Disney is about to launch Disney+, it’s high-profile streaming service loaded with tons of movies from their past as well as several original titles. It’s all part of the House of Mouse’s plan to finally embrace the world of streaming while also taking on Netflix. Is the gamble going to pay off? All signs point to yes. There’s enough nostalgia built-in for Disney titles of the past, and interest in new original Star Wars and Marvel shows to draw a crowd. But a new profile details that putting all of this together ended up costing Disney and arm and a leg.
The Hollywood Reporter has a huge profile on Disney’s plans for Disney+, their streaming service. The piece includes an interview with Disney Chairman Bob Iger in which Iger dishes on all the work – and money – that’s gone into getting this thing together. To get Disney+ off the ground, Iger has “invested $2.6 billion to acquire the necessary technology, shuffled his executive ranks to create a new direct-to-consumer division, forgone $150 million in annual income by ending the studio’s output deal with Netflix and even spent $71.3 billion for the 21st Century Fox assets to beef up Disney’s production capabilities and content library.”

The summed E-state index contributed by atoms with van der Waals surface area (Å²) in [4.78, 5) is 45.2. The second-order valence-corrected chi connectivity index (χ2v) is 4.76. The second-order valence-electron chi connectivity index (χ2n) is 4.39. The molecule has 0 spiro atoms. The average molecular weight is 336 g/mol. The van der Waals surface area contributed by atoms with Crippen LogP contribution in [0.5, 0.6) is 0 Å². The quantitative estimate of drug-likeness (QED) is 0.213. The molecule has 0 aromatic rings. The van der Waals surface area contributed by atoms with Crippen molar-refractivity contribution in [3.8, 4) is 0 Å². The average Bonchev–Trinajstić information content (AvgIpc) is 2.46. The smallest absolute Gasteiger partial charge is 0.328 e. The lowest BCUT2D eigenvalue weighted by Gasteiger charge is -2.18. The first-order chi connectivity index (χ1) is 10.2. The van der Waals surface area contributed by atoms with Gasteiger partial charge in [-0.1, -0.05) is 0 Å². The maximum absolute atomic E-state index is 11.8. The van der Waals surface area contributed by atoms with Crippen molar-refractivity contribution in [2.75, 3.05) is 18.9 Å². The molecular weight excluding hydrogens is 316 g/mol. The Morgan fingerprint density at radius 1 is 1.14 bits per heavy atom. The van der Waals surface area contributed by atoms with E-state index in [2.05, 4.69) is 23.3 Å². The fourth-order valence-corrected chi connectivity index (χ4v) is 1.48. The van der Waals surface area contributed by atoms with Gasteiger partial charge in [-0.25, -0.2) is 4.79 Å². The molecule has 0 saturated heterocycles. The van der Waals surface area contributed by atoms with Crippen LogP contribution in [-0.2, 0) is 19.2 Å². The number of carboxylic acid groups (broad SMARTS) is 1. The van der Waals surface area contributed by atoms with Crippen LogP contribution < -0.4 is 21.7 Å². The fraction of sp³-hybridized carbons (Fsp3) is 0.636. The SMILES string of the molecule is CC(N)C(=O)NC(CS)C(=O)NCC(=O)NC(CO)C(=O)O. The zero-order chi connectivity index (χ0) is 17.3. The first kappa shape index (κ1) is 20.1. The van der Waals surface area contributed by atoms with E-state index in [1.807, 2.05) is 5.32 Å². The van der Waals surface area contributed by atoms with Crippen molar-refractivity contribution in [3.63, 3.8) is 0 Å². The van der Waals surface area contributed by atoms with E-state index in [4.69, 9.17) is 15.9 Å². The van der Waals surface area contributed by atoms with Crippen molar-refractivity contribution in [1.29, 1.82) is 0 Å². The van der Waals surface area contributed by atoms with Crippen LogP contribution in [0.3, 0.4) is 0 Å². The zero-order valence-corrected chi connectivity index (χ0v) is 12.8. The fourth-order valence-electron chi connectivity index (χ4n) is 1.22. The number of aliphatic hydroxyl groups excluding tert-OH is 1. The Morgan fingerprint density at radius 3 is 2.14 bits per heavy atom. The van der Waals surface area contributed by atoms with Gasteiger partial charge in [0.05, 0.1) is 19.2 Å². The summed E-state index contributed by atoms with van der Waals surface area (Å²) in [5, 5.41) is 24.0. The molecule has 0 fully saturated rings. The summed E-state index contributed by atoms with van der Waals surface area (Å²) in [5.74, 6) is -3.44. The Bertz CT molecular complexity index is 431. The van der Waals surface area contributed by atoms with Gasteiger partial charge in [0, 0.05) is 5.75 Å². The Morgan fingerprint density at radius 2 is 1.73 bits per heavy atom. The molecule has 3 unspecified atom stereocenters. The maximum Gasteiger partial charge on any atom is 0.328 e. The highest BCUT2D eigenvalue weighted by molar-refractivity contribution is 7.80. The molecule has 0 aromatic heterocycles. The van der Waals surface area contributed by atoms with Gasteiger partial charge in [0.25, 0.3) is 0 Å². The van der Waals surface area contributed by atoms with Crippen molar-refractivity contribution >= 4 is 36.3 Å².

“The first thing I did was make sure that the library was going to be ready for our launch,” Senior VP of Content Agnes Chu tells THR. “It was everything from going into our vault and physically looking at things that had not yet been restored to [paging through] binders of pieces of paper with legal deals.” Chu also met with people like Lucasfilm president Kathleen Kennedy to discuss potential Star Wars TV shows for the platform. Then there was the decision to take some movies Disney had slated and move them from a theatrical release to a streaming debut. That doesn’t mean Disney is going to forgo theatrical releases, though.
“There are films that work really well in theaters and require the big screen,” Chu says, adding that “Disney doesn’t plan on changing any windows to bring them sooner to Disney+, which means there will be around a seven-month wait for titles like the upcoming Frozen 2 and Star Wars: The Rise of Skywalker to hit the service (Toy Story 4 should become available in early 2020).”
So how much is all of this going to ultimately cost? A lot. Disney is “projecting a 2020 original content budget short of $1 billion.” Where’s all that money going? Well, The Mandalorian reportedly costs $15 million per episode, while The Falcon and the Winter Soldier, WandaVision and Hawkeye could run as much as $25 million per episode. Disney can obviously afford costs like this since they own everything. But Disney is going to need Disney+ to be a rousing success to make all of this worth it.